by Boyd van Hoeij
- In his third adaptation of a novel by Thomas Hardy, the eclectic British filmmaker has cast Freida Pinto in the story of Tess of the d'Urbervilles set in modern-day India.
UK writer-director Michael Winterbottom has an eclectic filmography that spans everything from science fiction (Code 46 [+see also:
film profile]) and semi-improvised food-themed comedies (The Trip) to documentary-like dramas set in exotic locales (A Mighty Heart [+see also:
film profile], In this World).
Though each project appears unique, his latest, the India-set Thrisna, has an important trait in common with two of Winterbottom’s previous works, Jude from 1996 and The Claim from 2000 - the screenplays of all the films take their inspiration from a novel by Thomas Hardy.
Thrisna reworks the story of Hardy’s Tess of the d'Urbervilles, the story of a young woman (called Trishna and played by Freida Pinto in the film) from a low station who comes into the realm of high standing and riches.
In Winterbottom’s very loose adaptation, the beautiful Trishna, from a very poor family made even poorer after a road accident that destroys their Jeep, catches the eye of a British-Indian scion of a wealthy family, Jay (Riz Ahmed). He’s in India to take care of some of the luxury hotels owned by his blind father (Roshan Seth) and suggests, not entirely selflessly, that Thrisna come work for him at one of the hotels.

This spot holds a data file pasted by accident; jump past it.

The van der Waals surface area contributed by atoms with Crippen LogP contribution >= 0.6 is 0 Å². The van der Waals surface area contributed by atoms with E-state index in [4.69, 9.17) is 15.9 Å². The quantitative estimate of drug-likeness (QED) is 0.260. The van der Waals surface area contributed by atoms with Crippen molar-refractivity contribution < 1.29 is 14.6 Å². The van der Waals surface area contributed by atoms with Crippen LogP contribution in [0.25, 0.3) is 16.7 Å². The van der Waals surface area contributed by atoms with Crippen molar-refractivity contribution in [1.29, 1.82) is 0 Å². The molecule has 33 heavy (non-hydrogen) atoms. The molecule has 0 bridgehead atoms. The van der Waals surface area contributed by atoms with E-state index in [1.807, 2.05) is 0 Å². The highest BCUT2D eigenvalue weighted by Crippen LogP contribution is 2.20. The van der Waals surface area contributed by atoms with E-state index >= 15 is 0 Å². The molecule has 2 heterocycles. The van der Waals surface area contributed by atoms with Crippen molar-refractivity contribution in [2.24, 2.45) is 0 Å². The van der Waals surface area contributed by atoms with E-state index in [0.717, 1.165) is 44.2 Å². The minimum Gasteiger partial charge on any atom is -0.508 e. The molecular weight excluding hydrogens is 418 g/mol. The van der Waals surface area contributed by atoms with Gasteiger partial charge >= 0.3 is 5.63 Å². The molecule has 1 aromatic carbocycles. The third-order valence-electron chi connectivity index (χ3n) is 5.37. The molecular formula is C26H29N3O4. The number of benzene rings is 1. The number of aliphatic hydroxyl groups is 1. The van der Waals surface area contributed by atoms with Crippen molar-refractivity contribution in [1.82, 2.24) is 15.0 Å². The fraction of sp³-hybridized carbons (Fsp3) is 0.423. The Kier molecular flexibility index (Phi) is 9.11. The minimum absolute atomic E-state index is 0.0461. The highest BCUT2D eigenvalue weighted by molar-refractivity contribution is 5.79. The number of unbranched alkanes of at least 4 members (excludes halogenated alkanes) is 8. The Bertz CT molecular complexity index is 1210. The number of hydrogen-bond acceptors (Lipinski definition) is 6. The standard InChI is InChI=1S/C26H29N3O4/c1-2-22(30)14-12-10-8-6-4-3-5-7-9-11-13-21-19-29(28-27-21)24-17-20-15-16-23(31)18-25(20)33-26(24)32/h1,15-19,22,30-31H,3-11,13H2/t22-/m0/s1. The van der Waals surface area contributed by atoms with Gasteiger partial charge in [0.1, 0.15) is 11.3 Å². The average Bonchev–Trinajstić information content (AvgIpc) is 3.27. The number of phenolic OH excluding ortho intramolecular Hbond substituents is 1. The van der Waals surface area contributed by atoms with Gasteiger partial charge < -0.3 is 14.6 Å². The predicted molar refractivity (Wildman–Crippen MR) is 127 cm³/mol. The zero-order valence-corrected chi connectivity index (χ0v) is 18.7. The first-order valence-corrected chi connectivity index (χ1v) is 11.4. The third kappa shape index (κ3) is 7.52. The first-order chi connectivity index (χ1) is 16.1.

Romance is of course in the air, as suggested beautifully in an early scene in which Jay teaches Thrisna how to whistle, leading both characters to make pursing-lip gestures at one another.
But even if the chemistry and the sexual compatibility are there, the class difference between the master and his maid creates a type of friction that slowly snowballs into something so big that their relationship becomes threatened.
Though Jay and Trishna are clearly stand-ins for larger groups (wealthy, first-world males and very poor but beautiful females respectively), Winterbottom dresses up his story with enough details to keep audiences from seeing the film purely as an allegory of class and sex differences.
He is immensely aided in this respect by the agile cinematography of Marcel Zyskind, the sharp editing of Mags Arnold and the eclectic musical score, with work from Amit Triverdi and Shigeru Umebayashi. These technical contributions all help bring India alive in all its contrasts, allowing Winterbottom to effortlessly transpose a Victorian novel to modern-day times.
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